πŸ“‘ Love the world anyway

Bookmarked Love the world anyway by Anand Giridharadas (The.Ink)

Talking to Hannah Arendt’s new biographer about propaganda, evil, forgiveness, hope, and loving the world enough to believe that it can change

Anand Giridharadas speaks with Ann Heberlein about the life and work of Hannah Arendt. The two explore Arendt’s brilliant, yet complex, thinking. Central to all this is a love of the world.

Arendt had been reconciled with the incompleteness of life, with the fragility of the world. She believes that it is a duty to love the world. Amor mundi, β€œlove of the world,” means caring for life so that it can continue to exist. We must be able to love the world as it is, in all its brokenness and imperfection. To achieve that requires hope, hope that change is possible, hope for the future.

Associated with all of this is the importance of responsibility.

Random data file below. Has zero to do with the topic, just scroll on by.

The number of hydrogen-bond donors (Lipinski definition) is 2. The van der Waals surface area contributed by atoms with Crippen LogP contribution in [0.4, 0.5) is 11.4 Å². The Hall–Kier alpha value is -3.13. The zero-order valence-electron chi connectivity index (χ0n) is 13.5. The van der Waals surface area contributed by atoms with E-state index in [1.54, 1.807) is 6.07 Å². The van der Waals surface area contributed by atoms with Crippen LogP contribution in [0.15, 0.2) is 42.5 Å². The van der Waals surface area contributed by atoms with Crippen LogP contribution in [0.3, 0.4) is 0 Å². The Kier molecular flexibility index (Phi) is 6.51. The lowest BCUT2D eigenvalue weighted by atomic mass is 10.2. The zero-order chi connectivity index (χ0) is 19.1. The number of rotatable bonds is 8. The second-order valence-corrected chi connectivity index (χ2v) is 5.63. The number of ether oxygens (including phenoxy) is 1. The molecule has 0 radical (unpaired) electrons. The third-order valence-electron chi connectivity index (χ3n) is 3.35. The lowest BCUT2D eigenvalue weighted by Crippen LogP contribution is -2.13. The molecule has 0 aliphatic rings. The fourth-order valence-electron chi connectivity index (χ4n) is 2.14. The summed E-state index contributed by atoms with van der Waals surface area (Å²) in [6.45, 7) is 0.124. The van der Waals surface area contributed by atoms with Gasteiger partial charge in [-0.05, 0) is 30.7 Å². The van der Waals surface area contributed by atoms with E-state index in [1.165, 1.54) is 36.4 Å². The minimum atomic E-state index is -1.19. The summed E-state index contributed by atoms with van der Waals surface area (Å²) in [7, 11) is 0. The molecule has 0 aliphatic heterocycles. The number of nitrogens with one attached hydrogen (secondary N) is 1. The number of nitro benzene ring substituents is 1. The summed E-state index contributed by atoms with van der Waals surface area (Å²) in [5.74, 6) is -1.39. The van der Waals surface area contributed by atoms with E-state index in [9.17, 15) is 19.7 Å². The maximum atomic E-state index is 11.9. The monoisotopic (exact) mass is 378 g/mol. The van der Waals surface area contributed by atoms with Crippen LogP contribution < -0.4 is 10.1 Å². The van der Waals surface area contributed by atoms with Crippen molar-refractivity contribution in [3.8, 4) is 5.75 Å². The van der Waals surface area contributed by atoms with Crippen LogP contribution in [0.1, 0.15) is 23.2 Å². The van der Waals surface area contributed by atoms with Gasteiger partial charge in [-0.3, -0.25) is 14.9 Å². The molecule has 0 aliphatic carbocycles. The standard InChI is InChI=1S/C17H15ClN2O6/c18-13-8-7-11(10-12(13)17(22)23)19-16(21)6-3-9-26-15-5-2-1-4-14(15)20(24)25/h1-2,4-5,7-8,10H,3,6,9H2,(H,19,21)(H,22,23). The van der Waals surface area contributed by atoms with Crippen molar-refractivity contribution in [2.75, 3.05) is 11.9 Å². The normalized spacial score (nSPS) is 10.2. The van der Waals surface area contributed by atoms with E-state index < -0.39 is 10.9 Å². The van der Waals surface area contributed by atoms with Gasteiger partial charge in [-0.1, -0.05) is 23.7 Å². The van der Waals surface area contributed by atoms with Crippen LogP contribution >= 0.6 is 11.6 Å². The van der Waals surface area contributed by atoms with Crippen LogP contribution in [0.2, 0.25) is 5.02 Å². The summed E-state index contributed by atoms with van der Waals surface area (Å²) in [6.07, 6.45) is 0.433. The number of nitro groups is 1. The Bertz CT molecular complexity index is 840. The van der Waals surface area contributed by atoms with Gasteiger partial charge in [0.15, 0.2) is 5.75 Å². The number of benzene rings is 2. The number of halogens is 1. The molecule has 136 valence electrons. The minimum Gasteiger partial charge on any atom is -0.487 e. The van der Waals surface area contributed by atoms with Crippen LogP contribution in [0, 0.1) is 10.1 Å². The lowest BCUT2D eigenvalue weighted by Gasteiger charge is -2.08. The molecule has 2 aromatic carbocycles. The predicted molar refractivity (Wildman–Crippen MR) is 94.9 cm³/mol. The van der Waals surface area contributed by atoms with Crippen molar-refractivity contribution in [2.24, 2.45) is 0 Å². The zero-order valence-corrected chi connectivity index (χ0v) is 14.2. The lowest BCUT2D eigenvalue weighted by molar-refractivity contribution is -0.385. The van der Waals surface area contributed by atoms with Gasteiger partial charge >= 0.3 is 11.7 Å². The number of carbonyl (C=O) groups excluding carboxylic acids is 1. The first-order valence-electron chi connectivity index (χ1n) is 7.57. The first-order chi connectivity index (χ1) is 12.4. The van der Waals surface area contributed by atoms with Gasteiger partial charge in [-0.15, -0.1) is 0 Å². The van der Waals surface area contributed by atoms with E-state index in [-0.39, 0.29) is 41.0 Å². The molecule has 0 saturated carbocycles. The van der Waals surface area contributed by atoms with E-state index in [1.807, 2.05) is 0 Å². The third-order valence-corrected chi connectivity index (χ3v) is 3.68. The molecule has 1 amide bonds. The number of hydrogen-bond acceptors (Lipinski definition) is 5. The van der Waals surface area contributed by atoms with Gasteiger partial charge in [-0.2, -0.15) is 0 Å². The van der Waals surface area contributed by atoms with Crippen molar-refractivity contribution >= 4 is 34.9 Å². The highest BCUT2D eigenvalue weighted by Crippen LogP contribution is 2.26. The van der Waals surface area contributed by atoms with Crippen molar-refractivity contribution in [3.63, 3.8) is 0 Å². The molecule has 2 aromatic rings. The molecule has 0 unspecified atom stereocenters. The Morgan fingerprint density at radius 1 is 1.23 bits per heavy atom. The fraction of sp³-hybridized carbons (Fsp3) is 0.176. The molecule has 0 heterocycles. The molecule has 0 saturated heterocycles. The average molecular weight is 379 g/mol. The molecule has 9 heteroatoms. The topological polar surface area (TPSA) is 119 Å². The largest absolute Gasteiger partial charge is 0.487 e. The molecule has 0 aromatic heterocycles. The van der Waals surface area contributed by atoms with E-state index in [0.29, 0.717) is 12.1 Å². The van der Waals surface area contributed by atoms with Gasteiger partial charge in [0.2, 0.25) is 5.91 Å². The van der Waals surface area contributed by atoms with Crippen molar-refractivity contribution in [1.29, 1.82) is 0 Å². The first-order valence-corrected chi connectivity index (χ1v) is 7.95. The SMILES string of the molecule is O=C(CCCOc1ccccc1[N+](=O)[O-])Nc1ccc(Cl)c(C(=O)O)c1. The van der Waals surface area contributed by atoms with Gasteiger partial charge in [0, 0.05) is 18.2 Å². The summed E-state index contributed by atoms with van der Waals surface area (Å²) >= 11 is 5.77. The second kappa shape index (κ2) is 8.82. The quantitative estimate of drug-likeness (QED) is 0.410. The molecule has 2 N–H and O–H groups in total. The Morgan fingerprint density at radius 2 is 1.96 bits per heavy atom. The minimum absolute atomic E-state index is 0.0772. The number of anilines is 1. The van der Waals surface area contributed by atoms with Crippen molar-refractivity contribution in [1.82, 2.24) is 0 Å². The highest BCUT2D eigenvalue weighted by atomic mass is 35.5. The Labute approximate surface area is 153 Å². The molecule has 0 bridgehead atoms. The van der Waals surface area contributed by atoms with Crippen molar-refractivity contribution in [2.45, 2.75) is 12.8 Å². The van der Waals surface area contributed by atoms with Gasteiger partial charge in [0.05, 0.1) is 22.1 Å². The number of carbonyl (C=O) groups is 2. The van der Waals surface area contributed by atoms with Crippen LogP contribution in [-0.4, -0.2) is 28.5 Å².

The potential to perform evil acts or to accept evil acts by others is present in us all. The antidote is not, as one might think, goodness, but rather reflection. Another concept that is central to Arendt’s thinking is responsibility. Since every individual is free and has the power to influence the world and other people’s lives through their attitudes and actions, they also have a responsibility.

Reflecting upon the current situation, Heberlein says that people like Eichmann were maintaining order, whereas those storming the Capitol were trying to challenge it all. Alternatively, Richard Evans suggests that Donald Trump is not a fascist.

On Arendt, Jenny Mackness provides a different introduction through a breakdown of the book Between Past and Future.

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